OPINION: Can the economy and ethics go together

Namik Colakovic

For many years now, many theoreticians in the world have warned of the need for a full correlation of moral and legal norms with the intention of reaching the highest social interests through the ethics of business. The present economic relations in the world, colored by the globalization concept, indicate that equilibrium between moral norms and the interests of profit has not yet been established, or to be even more realistic, it is not likely that it will ever be achieved.

Namely, the existing gap between egoistic goals and social reality, but also between financial megalomaniac appetites and real social possibilities, is deepening, which is also the cause of negative repercussions. Obviously, in the business sphere, on one hand, jobs that bring enormous profits to direct participants and increase their wealth are implemented, and on the other hand the number of the poor increases, not only in underdeveloped and poorly developed countries, but even in economically powerful countries.

Of course, the algorithm for getting out of this tangled situation is not only verbal support for universal ethical standards, but regions, states, municipalities, households, and ultimately every man individually should include in their binding protection. Although there are numerous gatherings in the world trying to find measures and instruments to prevent unfavorable and undesirable economic and social turbulence, it is evident that the solution has not been found and that everything is reduced to the depreciation of the resulting crises and unfavorable trends.

The concept of the developed is based on the model that the solution for all countries facing budget deficits is the use of credit from financial institutions of different levels, which is a kind of trap and the beneficiary countries become debt dependent. Therefore, generated stock market crises are often reported, and a recession is present in most developing and underdeveloped countries.

In such economically and socially uncertain conditions and trends, various futurologist analysts are presenting, and they foresee economic and sociological trends, warning that the existing world system cannot exist in this way for a long time, and that a new order will arise from that chaos.

Although ethics unites the idea of ​​universality, it also implies action that will benefit the organization, but also all stakeholders from the point of view of social equality and individual good. All companies operating on the international market are informed that business ethics has become an international standard, that is, the Business Ethics and Compliance System (ECMS) is in accordance with ISO standard 19600:2014.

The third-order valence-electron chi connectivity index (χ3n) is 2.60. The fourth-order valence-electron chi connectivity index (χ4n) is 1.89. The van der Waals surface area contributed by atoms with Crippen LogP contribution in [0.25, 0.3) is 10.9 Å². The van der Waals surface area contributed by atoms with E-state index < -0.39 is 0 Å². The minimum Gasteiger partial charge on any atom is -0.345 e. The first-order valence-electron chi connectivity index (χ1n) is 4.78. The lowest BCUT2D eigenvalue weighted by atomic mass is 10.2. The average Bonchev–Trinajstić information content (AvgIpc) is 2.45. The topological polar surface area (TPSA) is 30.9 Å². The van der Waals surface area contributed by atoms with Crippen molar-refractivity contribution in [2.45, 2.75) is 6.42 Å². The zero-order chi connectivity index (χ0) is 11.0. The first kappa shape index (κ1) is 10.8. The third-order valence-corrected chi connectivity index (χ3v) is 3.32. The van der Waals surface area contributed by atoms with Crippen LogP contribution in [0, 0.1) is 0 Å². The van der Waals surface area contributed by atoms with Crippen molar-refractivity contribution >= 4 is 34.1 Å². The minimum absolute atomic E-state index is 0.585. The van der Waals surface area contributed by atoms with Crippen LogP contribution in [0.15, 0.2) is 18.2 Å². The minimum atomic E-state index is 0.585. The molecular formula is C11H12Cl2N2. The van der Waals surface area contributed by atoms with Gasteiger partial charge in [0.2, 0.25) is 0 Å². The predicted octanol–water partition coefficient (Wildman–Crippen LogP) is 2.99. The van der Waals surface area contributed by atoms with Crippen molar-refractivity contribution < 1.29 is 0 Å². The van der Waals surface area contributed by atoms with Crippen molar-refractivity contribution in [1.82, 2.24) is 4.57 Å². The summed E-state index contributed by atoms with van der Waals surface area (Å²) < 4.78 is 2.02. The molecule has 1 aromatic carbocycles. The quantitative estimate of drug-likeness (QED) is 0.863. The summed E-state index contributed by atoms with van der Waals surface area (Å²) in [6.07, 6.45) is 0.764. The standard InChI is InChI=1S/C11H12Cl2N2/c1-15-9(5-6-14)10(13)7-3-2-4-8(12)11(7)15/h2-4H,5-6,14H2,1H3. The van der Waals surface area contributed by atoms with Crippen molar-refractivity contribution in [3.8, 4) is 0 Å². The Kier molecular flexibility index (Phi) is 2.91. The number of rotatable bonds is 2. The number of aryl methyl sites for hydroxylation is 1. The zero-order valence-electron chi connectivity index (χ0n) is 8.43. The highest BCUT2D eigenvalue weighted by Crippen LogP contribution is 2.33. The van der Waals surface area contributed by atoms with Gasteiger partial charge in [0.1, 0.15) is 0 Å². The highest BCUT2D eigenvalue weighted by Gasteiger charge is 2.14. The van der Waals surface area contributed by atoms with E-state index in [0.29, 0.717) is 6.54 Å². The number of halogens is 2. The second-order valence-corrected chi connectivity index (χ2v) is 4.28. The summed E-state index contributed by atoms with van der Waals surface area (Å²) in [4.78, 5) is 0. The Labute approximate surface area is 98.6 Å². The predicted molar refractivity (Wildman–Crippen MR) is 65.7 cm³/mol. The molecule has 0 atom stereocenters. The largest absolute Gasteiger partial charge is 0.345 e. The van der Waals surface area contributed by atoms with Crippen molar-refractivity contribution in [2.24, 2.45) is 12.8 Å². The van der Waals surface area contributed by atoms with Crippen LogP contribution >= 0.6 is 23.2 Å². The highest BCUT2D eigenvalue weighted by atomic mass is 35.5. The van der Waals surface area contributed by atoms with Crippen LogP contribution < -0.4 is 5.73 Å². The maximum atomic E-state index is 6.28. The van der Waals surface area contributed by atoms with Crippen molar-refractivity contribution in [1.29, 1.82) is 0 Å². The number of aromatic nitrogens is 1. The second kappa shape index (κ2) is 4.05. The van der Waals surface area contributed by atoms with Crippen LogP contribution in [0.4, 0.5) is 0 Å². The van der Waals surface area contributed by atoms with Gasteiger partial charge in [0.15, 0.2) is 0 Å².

Modern business systems, due to increasingly intense interaction in a complex, extremely complex and unstable environment, besides the economic mission, also have social responsibility, and it is precisely the issues of social responsibility that are very complex for the management of these systems. Managers bear special responsibility in all situations where an ethical dilemma arose.

Experiences show that they are in the decision-making process, when it comes to incorporating the ethical dimension and the emergence of ethical dilemma, the manager’s answers are blurred by dilemmas, paradoxes, and inconsistencies. Therefore, managers who do not have elementary principles of business ethics and have a deficit of total moral standards are always ready to put their individual interests above collective, legal, above the norm of normal business morality and human relationships, to undermine the business climate and atmosphere.

It is precisely for the purpose of achieving short-term, own interests, individuals in different business situations use unethical means, so often the desire to realize these goals is so strong that they are used by manipulation and do not choose the means, because they want to get something at all costs. True, the owners and management of large corporations have begun to pay more attention to business ethics in recent years, but they do not yet do so in a proper way, so that various examples of unethical behavior indicate the need to raise ethics standards to a higher level.

Therefore, I am sure I am not the only one who asks myself whether economics and ethics can go together. Karl Kraus, an Austrian writer and journalist, gave perhaps the best answer to this question after he learned from a young man that he was interested in a business ethics study, and he wisely told him, “You should still opt for one or the other”.